Friday, August 18 2017

VietNamNews

Manufacturing output keeps rising

Update: March, 03/2015 - 09:24
Inspectors check an electronics store in north central Ha Tinh. Viet Nam's Purchasing Managers Index (PMI) increased to 51.7 in February. — VNA/VNS Photo Tran Viet
HCM CITY  (VNS) — The manufacturing sector maintained its recent period of growth in February, with new orders and output both rising at faster rates than at the start of the year, HSBC's Purchasing Managers' Index reveals.

The headline seasonally adjusted index recorded a further steep reduction in input prices in line with lower fuel costs, and this fed through to another marked fall in prices charged.

The PMI, a composite indicator designed to provide a single-figure snapshot of operating conditions in the manufacturing economy, posted 51.7 in February, up marginally from the reading of 51.5 seen in January.

Operating conditions in the sector have now strengthened on a monthly basis throughout the past year and a half.

New orders increased at a solid pace in February, with the rate of expansion slightly stronger than in January.

New business has now risen for six successive months, with respondents reporting improved client demand, good quality products and competitive pricing.

In contrast, new export orders decreased, ending a five-month sequence of growth.

The latest rise in overall new business led to a further expansion in output, the 17th in as many months. As was the case with new orders, the rate of expansion in production quickened from that seen at the start of the year.

Higher production enabled companies to work through backlogs in February, with outstanding business falling at a solid pace for the second month running.

Greater production requirements led to rises in employment and purchasing activity. Staffing levels increased for the sixth successive month, albeit at the weakest pace since last September.

Meanwhile, the latest expansion in input buying extended the current sequence of growth to 18 months.

Reductions in fuel costs was the main factor leading to another drop in input prices at manufacturing firms. The rate of decline was substantial, albeit weaker than the previous month's series record. With input prices continuing to fall, firms lowered their output prices accordingly. Charges decreased for the fifth month running, and at a marked pace.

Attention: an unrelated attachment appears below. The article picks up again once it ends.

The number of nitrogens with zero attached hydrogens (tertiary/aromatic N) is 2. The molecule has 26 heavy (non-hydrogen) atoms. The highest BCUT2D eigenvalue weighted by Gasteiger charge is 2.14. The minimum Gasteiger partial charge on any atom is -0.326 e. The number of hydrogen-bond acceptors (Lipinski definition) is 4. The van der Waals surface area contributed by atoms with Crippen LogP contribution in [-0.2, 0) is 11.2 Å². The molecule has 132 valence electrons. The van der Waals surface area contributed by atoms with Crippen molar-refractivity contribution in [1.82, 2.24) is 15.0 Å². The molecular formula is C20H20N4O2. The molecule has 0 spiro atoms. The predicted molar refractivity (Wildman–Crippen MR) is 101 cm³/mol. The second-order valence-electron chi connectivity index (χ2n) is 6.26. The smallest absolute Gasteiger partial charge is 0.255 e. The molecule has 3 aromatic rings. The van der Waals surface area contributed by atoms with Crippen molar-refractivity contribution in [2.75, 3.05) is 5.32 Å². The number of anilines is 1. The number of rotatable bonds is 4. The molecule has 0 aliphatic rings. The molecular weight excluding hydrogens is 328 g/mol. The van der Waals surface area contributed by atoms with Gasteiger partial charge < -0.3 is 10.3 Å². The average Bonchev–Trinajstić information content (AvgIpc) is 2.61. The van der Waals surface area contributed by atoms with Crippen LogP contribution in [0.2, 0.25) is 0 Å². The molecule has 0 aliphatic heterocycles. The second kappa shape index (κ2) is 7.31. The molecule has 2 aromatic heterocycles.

Suppliers' delivery times shortened for the fifth month in a row during February. The latest improvement in vendor performance was modest, but the strongest since September 2012. Firms attributed the shortening of lead times to requests for faster deliveries and sufficient inventory holdings by suppliers.

Despite increased purchasing activity, stocks of inputs decreased for the second month running as items were used in the production process. Meanwhile, stocks of finished goods were broadly unchanged in February following a marginal fall at the start of the year. Those panellists that reported a rise in post-production inventories indicated that finished products were awaiting delivery. On the other hand, higher sales led some firms to record a fall in stocks of finished goods.

Commenting on the survey, Andrew Harker, senior economist at Markit, a leading, diversified global provider of financial information services that co-operates with HSBC to do the survey, said: "As Viet Nam welcomes in the Lunar New Year, there was further good news on the manufacturing front in February. Production and new business each rose at sharper rates, with firms linking higher client demand to competitive pricing.

"Lower fuel costs are driving prices in the sector down, in line with the weakest rate of consumer price inflation since 2001." — VNS

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